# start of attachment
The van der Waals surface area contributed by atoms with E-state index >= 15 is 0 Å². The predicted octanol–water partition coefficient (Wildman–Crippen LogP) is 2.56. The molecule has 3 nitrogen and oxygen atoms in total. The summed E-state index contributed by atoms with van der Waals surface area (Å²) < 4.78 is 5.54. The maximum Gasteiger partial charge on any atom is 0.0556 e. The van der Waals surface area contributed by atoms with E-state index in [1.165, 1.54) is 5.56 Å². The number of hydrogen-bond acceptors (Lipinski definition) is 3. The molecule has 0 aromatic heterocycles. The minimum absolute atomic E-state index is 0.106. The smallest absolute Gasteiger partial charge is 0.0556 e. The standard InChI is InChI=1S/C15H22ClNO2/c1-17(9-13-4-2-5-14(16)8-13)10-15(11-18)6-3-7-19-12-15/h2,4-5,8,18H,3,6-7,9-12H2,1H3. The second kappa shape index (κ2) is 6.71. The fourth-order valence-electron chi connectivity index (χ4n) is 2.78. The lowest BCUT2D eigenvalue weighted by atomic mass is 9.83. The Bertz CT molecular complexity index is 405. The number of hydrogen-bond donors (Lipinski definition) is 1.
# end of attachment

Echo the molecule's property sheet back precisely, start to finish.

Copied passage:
The van der Waals surface area contributed by atoms with E-state index >= 15 is 0 Å². The predicted octanol–water partition coefficient (Wildman–Crippen LogP) is 2.56. The molecule has 3 nitrogen and oxygen atoms in total. The summed E-state index contributed by atoms with van der Waals surface area (Å²) < 4.78 is 5.54. The maximum Gasteiger partial charge on any atom is 0.0556 e. The van der Waals surface area contributed by atoms with E-state index in [1.165, 1.54) is 5.56 Å². The number of hydrogen-bond acceptors (Lipinski definition) is 3. The molecule has 0 aromatic heterocycles. The minimum absolute atomic E-state index is 0.106. The smallest absolute Gasteiger partial charge is 0.0556 e. The standard InChI is InChI=1S/C15H22ClNO2/c1-17(9-13-4-2-5-14(16)8-13)10-15(11-18)6-3-7-19-12-15/h2,4-5,8,18H,3,6-7,9-12H2,1H3. The second kappa shape index (κ2) is 6.71. The fourth-order valence-electron chi connectivity index (χ4n) is 2.78. The lowest BCUT2D eigenvalue weighted by atomic mass is 9.83. The Bertz CT molecular complexity index is 405. The number of hydrogen-bond donors (Lipinski definition) is 1.